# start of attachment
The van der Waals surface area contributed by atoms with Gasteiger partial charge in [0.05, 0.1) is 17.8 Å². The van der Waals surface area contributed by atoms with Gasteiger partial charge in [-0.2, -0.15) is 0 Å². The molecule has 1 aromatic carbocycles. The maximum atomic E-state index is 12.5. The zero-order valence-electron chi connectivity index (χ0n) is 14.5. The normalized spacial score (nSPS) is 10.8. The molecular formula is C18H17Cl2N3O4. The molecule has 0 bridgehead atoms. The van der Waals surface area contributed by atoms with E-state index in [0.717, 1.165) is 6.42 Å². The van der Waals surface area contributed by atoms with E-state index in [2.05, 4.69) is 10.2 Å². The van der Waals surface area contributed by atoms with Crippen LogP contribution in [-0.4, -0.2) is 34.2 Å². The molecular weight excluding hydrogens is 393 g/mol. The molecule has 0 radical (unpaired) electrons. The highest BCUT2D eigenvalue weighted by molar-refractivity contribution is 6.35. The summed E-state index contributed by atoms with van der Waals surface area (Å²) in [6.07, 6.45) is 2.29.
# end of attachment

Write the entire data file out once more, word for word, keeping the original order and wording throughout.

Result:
The van der Waals surface area contributed by atoms with Gasteiger partial charge in [0.05, 0.1) is 17.8 Å². The van der Waals surface area contributed by atoms with Gasteiger partial charge in [-0.2, -0.15) is 0 Å². The molecule has 1 aromatic carbocycles. The maximum atomic E-state index is 12.5. The zero-order valence-electron chi connectivity index (χ0n) is 14.5. The normalized spacial score (nSPS) is 10.8. The molecular formula is C18H17Cl2N3O4. The molecule has 0 bridgehead atoms. The van der Waals surface area contributed by atoms with E-state index in [0.717, 1.165) is 6.42 Å². The van der Waals surface area contributed by atoms with E-state index in [2.05, 4.69) is 10.2 Å². The van der Waals surface area contributed by atoms with Crippen LogP contribution in [-0.4, -0.2) is 34.2 Å². The molecular weight excluding hydrogens is 393 g/mol. The molecule has 0 radical (unpaired) electrons. The highest BCUT2D eigenvalue weighted by molar-refractivity contribution is 6.35. The summed E-state index contributed by atoms with van der Waals surface area (Å²) in [6.07, 6.45) is 2.29.